Title

Implementing the 2005 American Heart Association guidelines, including use of the impedance threshold device, improves hospital discharge rate after in-hospital cardiac arrest

Document Type

Article

Publication Date

8-2010

Abstract

OBJECTIVE:

To determine the impact of the 2005 American Heart Association cardiopulmonary resuscitation (CPR) guidelines, including use of an impedance threshold device (ITD), on survival after in-hospital cardiac arrest.

METHODS:

Two community hospitals that tracked outcomes after in-hospital cardiac arrest pooled and compared their hospital discharge rate before and after implementing the 2005 American Heart Association CPR guidelines (including ITD) in standardized protocols. In CPR we used the proper ventilation rate, allowed full chest-wall recoil, conducted continuous CPR following intubation, and used an ITD. We compared historical control data from a 12-month period at St Cloud Hospital, St Cloud, Minnesota, to data from a subsequent 18-month intervention phase. We compared historical control data from a 12-month period at St Dominic Hospital, Jackson, Mississippi to a subsequent 12-month intervention phase. 507 patients received CPR during the study period. Patient age and sex were similar in the control and intervention groups.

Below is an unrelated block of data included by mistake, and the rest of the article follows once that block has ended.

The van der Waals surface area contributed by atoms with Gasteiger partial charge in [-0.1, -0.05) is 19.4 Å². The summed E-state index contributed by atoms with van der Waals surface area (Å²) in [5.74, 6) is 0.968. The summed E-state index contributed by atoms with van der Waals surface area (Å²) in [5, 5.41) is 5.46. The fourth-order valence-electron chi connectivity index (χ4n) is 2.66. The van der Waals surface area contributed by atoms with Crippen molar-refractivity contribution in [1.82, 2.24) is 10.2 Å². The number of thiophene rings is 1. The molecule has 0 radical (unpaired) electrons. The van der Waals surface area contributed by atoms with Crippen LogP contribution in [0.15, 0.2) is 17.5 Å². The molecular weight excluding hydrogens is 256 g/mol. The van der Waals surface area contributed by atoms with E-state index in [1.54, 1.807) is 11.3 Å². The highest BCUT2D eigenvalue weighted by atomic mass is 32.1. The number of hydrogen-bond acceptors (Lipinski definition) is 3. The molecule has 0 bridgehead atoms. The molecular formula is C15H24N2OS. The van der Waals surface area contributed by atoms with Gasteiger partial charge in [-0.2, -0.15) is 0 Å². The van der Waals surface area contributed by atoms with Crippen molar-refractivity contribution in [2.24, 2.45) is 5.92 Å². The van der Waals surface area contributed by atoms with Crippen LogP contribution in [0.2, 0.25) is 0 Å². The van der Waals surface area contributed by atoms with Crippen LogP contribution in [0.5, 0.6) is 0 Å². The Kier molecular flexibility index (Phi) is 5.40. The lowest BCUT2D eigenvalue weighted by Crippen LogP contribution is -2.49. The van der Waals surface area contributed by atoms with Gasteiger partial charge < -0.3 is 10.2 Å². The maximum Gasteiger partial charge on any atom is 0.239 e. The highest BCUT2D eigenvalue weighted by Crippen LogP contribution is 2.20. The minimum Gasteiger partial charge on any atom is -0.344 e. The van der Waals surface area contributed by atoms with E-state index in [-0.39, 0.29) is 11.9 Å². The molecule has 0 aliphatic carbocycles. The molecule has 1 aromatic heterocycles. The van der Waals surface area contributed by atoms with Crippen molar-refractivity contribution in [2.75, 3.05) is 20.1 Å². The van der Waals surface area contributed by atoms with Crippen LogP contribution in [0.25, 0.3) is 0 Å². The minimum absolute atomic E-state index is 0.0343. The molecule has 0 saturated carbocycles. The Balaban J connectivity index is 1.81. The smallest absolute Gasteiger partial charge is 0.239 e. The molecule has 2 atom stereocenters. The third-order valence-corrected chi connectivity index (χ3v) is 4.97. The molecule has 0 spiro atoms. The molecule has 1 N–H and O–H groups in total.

RESULTS:

The combined hospital discharge rate for patients with an in-hospital cardiac arrest was 17.5% in the control group (n=246 patients), which is similar to the national average, versus 28% in the intervention group (n=261 patients) (P=.006, odds ratio 1.83, 95% CI 1.17-2.88). The greatest benefit of the intervention was in patients with an initial rhythm of pulseless electrical activity: 14.4% versus 29.7% (P=.014, odds ratio 2.50, 95% CI 1.15, 5.58). Neurological function (as measured with the Cerebral Performance Category scale) in survivors at hospital discharge was similar between the groups.

CONCLUSIONS:

Implementation of improved ways to increase circulation during CPR increased the in-hospital discharge rate by 60%, compared to historical controls in 2 community hospitals. These data demonstrate that immediate care with improved means to circulate blood during CPR significantly reduces hospital mortality from inhospital sudden cardiac arrest.